Many neurons exhibit plasticity; that is, they can change structurally or functionally, often in a lasting way. Plasticity is evident in such diverse phenomena as learning and memory, brain development, drug tolerance, sprouting of axon terminals after a brain lesion, and various cellular forms of activity-dependent synaptic plasticity such as long-term potentiation and long-term depression. This book, a follow-up to the editors' Synaptic Plasticity (MIT Press, 1993), reports on the most recent trends in the field.
This is the third volume in a series of books devoted to the mechanisms and functional significance of two forms of synaptic plasticity, Long-Term Potentiation (LTP) and Long-Term Depression (LTD), which are widely assumed to play critical roles in information processing and storage in the brain.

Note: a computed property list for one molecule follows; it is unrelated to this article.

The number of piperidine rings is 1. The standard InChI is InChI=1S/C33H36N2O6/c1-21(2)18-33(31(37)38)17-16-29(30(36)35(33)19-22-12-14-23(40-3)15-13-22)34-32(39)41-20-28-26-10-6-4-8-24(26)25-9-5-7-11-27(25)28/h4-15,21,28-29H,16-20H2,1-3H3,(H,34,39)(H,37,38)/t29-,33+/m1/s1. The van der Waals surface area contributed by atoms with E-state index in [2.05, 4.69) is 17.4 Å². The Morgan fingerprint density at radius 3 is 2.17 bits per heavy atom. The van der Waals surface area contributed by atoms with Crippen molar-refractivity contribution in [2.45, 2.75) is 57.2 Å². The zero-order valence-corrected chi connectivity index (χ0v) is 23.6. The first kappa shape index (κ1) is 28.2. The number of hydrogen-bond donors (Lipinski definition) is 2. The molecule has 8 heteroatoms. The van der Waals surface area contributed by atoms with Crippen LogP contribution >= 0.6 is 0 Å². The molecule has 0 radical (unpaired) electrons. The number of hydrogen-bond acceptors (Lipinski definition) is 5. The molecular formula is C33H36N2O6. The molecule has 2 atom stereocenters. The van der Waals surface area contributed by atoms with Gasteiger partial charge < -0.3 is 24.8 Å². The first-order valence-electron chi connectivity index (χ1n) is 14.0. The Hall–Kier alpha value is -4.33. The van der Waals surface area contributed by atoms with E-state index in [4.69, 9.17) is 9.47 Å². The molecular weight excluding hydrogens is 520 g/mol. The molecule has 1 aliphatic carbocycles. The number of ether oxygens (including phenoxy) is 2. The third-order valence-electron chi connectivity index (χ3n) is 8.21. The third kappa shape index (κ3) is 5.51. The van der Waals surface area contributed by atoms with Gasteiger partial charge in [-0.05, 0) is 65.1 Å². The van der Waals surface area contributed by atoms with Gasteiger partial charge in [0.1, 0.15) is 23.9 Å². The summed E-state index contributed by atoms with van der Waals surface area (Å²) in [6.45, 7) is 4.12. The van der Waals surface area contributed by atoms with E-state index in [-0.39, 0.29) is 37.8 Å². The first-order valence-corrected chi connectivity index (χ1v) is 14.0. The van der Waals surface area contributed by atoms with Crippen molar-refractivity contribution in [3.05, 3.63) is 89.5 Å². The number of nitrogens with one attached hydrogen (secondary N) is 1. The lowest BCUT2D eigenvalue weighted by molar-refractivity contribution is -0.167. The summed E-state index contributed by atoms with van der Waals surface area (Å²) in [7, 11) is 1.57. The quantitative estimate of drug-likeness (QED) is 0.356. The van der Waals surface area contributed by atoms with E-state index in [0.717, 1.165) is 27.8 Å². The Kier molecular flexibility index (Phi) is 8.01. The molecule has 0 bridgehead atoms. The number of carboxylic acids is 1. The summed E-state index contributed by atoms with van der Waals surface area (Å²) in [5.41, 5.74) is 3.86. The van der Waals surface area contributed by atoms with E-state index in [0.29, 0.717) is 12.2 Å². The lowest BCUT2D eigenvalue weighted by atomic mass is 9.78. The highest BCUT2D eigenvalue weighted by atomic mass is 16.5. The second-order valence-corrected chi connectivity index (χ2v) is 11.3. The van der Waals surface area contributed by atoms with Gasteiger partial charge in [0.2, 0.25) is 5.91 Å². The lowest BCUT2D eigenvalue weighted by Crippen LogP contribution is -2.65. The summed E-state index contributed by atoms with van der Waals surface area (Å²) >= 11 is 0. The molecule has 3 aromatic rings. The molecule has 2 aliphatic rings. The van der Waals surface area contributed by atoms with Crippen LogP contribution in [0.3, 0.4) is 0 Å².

Synaptic Plasticity presents an up-to-date overview of the current status of research on the full scope of synaptic plasticity, including synaptic remodeling in response to damage, long-term depression and long-term potentiation, and learning and memory.The contributions are written by leading experts in the field and cover approaches from biochemical, anatomical, physiological, behavioral, and computational levels.